REVEALING the cost of the Venezuelan migrant registration exercise as $5 million, National Security Minister Stuart Young said yesterday that the government has asked the Venezuelan authorities to step up their border patrols to try to stem the influx of migrants to TT.
At a press briefing at his ministry at Abercromby Street, Port of Spain, Young admitted the registration was a “pull factor” for further migrants to come to TT, and there was “no possibility” of TT fully shutting down its borders. He was nonetheless glad that talks between President Nicolas Maduro and Opposition leader Juan Guaido meant the whole situation was now fluid.
Young said the Venezuelan authorities have been asked to “step up on their side.” He said, “The Venezuelan authorities and the Guardia Nacional, they have been doing it, but they have also been requested to see what extra resources they can put up to assist in the prevention of people leaving Venezuela with the intent of illegally coming into TT.”
He said it was almost impossible to throw a complete blanket of security over TT. Young said he has had as “tremendous response” from people offering to be Spanish-language interpreters for the exercise. “We are oversubscribed.”
He said fewer than planned registration centres will be used, namely the Queen’s Park Oval in Port of Spain, Achievers Banquet Hall in San Fernando and Caroline Building, Wilson Road in Tobago. Young also hoped migrants would register online before the registration period of May 31 - June 14. Young said each migrant registered will get a receipt and a registration card with security features for those 16 and over. Saying anyone committing crimes would be deported, he said, “I have signed deportation orders in the past few weeks, about ten.”
On the 101 migrants held last week, he said in collaboration with the Venezuelan authorities a complete due diligence had been done to match them to their identification numbers in Venezuela. “That system is working and we’ll be tapping into that system as we go forward in this registration exercise.” While he was not consulted on the exercise that saw the 101 get orders of supervision, he said he trusts his immigration officers.
Of the Venezuelan man rescued from Grenadian waters, Young said no boat wreckage was ever found, while both TT and Grenadian authorities had identified him as a man with a criminal background who engages in human trafficking. Pressed later by Newsday, he said the man was involved in not mere migrant smuggling but human trafficking for the purpose of prostitution.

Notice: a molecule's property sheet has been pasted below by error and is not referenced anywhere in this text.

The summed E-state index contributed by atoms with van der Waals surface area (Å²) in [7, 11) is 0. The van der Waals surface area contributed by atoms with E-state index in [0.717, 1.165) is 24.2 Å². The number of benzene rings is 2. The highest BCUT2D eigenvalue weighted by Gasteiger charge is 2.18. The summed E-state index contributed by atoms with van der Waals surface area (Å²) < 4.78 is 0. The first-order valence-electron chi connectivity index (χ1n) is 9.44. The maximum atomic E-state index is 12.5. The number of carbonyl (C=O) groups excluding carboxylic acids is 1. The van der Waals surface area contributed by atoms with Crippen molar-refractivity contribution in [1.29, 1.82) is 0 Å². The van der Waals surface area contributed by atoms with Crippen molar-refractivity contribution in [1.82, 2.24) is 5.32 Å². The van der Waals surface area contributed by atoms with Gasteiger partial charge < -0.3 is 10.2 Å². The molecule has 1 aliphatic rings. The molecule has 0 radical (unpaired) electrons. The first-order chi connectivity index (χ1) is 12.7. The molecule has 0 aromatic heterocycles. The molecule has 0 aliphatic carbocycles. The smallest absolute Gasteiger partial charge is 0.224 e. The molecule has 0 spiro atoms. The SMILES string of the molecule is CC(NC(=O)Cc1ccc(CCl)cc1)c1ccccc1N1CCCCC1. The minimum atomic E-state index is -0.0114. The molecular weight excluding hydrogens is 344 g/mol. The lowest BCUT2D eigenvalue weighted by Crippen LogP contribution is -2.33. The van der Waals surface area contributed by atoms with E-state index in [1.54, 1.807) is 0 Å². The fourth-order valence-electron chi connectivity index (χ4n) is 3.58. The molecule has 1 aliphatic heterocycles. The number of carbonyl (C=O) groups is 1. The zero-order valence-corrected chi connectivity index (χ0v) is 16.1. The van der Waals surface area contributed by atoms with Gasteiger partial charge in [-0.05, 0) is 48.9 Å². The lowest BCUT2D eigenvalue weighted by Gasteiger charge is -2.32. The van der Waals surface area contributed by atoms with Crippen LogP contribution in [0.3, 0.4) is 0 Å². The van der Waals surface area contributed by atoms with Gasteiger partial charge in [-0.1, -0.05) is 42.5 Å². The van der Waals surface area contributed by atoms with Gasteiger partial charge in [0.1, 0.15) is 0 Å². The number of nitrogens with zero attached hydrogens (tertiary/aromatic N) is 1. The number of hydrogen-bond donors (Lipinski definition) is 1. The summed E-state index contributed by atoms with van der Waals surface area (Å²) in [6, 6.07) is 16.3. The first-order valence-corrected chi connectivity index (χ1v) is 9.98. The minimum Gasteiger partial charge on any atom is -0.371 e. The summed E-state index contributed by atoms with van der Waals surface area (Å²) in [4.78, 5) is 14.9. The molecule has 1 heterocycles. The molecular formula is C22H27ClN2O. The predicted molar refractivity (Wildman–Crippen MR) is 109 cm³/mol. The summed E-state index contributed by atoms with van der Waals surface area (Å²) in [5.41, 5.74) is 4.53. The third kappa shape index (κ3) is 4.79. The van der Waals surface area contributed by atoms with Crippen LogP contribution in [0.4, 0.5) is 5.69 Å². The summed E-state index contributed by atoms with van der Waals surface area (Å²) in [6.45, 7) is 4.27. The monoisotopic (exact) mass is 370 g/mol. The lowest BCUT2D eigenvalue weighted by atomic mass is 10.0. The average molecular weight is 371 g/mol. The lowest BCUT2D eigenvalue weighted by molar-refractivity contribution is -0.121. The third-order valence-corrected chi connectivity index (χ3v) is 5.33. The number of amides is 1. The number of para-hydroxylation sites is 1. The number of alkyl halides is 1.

“We’ll not tolerate crime rings engaging in human trafficking. All sorts of things happen when people come to TT. We’ll be going after those engaged in human trafficking, exploiting Venezuelans in prostitution and other detrimental areas.”
Locals involved would also be tackled, he vowed. While repeatedly referring to migrants as “our Venezuelan brothers and sisters,” Young said the Government’s first duty is to its own TT citizens.
Apparently referring to the UN High Commissioner for Refugees, he said it is very easy to issue a migrant a piece of paper to stay in TT, but TT has not been seeing the end of the process where such individuals are sent to places that have more resources to take care of them. Saying Peru is overstretched and is deporting Venezuelans and Colombia is strained, Young said the Government is very aware its resources are limited.
Replying to questions, Young said the registration exercise will cost $5 million, but no international agency is helping with this cost. Some software and expertise had been sourced from the International Office of Migration.
Asked about labour market distortion by the migrants, he said, “The market will work itself out. Persons will compete for the jobs.” On exploitation, he said the registration is to prevent anyone trying to coerce migrants over their illegal status to do undesirable acts.